CHAUMONT — Cell phones in this village lit up at the sight of the alien, which appeared to be having some difficulty chasing a victim due to its odd legs and feet.
“What the actual hell is wrong with his feet?” someone texted.
“It really is disturbing to look at though isn’t it?” came the response.
Another texter put his mind in the shoes of the alien: “I would totally get you if I weren’t walking on stilts!”
The alien paid a visit to several homes in the village of Chaumont and to the home of a Times reporter on the evening of April 29 through the 1978 film “The Alien Factor.” People around the country are getting through COVID quarantine orders through various coping devices — from puzzling to baking — but a group of film lovers who live within blocks of each other in the village have been taking part in remote viewing parties of what they describe as unintentionally bad movies.
The plot of “The Alien Factor,” released in 1978, concerns a spaceship carrying extraterrestrial zoo animals. It crashes near a rural town, allowing the reptile Leemoid, the gooey Inferbyce and the furry Zagatile to escape into the wild. The film can be found on Amazon Prime.
“We pick something with a terrible Tomatometer, synchronize our start time, and then text one another through each movie,” said Margaret (Peggy) P. Brennen. “It’s like ‘Mystery Science Theater’ or the podcast ‘How Did This get Made?’ — but by text.”
The Tomatometer is found on the review-aggregation website Rotten Tomatoes. “The Alien Factor” received an audience score of 30%.
“Instead of finding the best movies, you can find the worst,” Mrs. Brennen said.
Other films the group of about a dozen have watched include “The Incredible Melting Man,” 7%; “Galaxina,” 17%; “Starcrash,” 29%; “The Battle Wizard,” no score; “The People That Time Forgot,” 57%; “BMX Bandits,” 67% and “The Boy in the Plastic Bubble,” 48%.
“Most of us volunteer for, or are on the board of the Snowtown Film Festival, so we’re usually looking for good films,” Mrs. Brennen said.
But she said the bad movies are what’s helping them to get through quarantine.
“We’re all fortunate to be still employed,” Mrs. Brennen, a first-grade teacher at Lyme Central, said. “This is an escape in the evening.”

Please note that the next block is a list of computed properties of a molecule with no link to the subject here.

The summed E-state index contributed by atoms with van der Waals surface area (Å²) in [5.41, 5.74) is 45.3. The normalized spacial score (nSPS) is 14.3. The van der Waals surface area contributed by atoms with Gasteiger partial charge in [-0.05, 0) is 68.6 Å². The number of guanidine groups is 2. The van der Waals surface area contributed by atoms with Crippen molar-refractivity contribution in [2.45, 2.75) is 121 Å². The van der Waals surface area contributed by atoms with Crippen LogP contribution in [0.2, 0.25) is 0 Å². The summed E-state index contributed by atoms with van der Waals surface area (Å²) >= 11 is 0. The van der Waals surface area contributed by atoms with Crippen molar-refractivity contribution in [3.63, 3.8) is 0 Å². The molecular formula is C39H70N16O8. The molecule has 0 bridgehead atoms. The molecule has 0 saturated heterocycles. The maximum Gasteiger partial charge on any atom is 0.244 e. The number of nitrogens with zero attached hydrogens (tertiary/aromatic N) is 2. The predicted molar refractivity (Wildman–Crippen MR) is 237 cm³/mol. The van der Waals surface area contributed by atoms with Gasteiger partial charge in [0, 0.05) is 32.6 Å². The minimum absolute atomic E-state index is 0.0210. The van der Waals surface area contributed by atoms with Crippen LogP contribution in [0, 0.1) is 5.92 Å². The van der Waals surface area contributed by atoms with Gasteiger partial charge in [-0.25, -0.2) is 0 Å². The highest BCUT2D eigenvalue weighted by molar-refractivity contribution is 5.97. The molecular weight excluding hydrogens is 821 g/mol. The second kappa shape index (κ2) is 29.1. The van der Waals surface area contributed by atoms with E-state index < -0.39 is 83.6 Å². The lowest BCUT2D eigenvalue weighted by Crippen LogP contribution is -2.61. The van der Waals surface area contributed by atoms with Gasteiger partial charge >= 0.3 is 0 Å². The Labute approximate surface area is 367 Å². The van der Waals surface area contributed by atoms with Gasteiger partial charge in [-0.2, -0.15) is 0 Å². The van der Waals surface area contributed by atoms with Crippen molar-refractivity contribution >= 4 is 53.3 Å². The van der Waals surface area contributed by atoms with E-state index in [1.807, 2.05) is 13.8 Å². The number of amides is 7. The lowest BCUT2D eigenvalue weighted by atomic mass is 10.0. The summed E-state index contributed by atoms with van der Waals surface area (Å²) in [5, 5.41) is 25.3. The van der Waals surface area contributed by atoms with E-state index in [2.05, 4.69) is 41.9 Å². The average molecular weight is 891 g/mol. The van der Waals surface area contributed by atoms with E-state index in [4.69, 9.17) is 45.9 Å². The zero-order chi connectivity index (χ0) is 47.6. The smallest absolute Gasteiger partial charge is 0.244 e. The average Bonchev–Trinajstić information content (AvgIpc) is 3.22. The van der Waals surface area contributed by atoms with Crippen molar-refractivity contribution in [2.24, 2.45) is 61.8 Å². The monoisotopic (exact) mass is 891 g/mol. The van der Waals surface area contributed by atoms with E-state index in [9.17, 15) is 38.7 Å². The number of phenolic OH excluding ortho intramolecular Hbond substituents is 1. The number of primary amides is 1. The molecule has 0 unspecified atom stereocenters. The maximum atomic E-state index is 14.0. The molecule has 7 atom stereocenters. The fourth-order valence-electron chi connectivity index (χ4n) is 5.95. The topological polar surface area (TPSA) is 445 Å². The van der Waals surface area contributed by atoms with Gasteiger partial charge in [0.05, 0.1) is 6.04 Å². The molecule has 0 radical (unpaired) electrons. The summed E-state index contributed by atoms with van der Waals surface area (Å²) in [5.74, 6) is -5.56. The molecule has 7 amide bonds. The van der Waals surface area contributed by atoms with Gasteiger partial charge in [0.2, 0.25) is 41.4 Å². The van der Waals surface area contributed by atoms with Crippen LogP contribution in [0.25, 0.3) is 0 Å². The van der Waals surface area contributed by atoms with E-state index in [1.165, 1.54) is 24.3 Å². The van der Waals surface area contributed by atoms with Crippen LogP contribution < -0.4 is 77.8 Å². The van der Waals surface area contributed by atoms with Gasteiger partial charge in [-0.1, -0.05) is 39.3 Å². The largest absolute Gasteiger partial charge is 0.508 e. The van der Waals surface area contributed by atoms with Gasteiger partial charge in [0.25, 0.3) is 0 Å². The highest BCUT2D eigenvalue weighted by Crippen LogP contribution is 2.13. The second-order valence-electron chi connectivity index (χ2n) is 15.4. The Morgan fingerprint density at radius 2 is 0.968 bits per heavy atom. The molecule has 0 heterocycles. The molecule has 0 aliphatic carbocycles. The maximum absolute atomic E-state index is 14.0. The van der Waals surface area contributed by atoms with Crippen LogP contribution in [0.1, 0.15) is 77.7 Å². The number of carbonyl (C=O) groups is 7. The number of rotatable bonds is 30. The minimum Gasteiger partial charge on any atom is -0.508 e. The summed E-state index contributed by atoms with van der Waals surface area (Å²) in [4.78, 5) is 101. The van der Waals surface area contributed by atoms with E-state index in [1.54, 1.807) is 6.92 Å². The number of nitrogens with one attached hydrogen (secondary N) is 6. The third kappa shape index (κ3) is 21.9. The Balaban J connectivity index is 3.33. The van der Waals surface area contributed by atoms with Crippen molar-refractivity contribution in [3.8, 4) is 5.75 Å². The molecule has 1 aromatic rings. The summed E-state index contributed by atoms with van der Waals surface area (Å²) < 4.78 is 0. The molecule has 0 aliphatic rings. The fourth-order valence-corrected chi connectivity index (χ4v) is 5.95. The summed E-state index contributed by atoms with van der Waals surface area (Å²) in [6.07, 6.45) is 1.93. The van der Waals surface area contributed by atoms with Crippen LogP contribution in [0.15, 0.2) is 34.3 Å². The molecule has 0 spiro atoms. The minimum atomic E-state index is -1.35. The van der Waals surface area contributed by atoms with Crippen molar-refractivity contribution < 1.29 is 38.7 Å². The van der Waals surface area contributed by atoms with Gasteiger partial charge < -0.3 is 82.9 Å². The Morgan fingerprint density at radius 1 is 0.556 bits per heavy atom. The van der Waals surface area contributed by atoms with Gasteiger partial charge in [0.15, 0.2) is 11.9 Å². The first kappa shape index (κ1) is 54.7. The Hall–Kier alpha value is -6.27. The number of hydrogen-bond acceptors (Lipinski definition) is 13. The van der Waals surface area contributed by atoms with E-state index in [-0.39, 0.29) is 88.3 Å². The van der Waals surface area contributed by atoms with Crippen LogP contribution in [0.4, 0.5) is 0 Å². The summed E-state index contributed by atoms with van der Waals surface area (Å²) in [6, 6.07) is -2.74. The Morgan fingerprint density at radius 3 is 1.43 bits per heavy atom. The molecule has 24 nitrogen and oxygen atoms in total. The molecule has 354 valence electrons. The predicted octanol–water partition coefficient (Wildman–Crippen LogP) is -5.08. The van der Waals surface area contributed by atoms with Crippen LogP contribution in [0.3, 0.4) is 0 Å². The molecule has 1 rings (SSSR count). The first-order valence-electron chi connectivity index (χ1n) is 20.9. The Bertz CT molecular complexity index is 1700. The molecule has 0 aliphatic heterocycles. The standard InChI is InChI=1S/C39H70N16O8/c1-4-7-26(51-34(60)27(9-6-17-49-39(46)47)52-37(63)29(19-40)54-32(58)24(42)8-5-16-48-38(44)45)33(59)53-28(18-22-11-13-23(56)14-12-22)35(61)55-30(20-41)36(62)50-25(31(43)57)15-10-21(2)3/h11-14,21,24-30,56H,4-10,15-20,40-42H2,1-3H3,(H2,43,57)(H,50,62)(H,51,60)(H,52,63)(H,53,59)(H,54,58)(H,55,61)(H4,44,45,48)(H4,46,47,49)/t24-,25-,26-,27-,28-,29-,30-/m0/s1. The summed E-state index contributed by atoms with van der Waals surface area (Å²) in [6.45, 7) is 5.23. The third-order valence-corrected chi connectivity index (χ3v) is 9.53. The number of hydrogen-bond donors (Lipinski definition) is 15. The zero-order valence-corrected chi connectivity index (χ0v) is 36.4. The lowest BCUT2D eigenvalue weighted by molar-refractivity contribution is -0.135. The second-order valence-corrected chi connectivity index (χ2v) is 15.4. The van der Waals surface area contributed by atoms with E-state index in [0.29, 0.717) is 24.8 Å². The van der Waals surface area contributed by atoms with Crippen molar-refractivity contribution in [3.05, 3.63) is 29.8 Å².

Mrs. Brennen’s husband, Terence Brennen, and Stephen Hunt are co-founders of the annual Snowtown Film Festival held in Watertown.
Mrs. Brennen got the idea of the viewing parties when somehow, and perhaps due to quarantine, she stumbled across an episode of “Fantasy Island.”
“It was so bad,” she said.
But she wondered what her friends would think of it and while talking about the show with her husband, they came to a realization: “There’s so many other ridiculous things to watch.”
The first movie the group of film buffs viewed was “Starcrash,” 1978, starring David Hasselhoff. The plot: “An outlaw smuggler and her alien companion are recruited by the Emperor (Christopher Plummer) of the Galaxy to protect Earth from the evil Count Zarth Arn.”
“In all of these movies, it’s really hard to describe because the plot doesn’t really make sense,” Mrs. Brennen said.
But Bryan W. Stumpf, a member of the viewing parties, can relate to those who made the “bad” films.
“I’m glad there’s an opportunity to discuss some of the nuances of ‘bad’ movies,” Mr. Stumpf said. “They’re not painful to watch. They’re actually quite enjoyable.’
Mr. Stumpf has taught writing, literature and film studies at Highline College in Seattle. After five years in Seattle, he returned to the north country to work in the renewable energy industry and earn an MBA from Syracuse University.
He was hired by 20th Century Fox in Los Angeles, to work as a digital media specialist. After nearly two successful years in Los Angeles, selling and optioning screenplays, he returned to this area to start up his own production company, Stumpf Farm Productions. He now instructs at Jefferson Community College while continuing to work in renewable energy.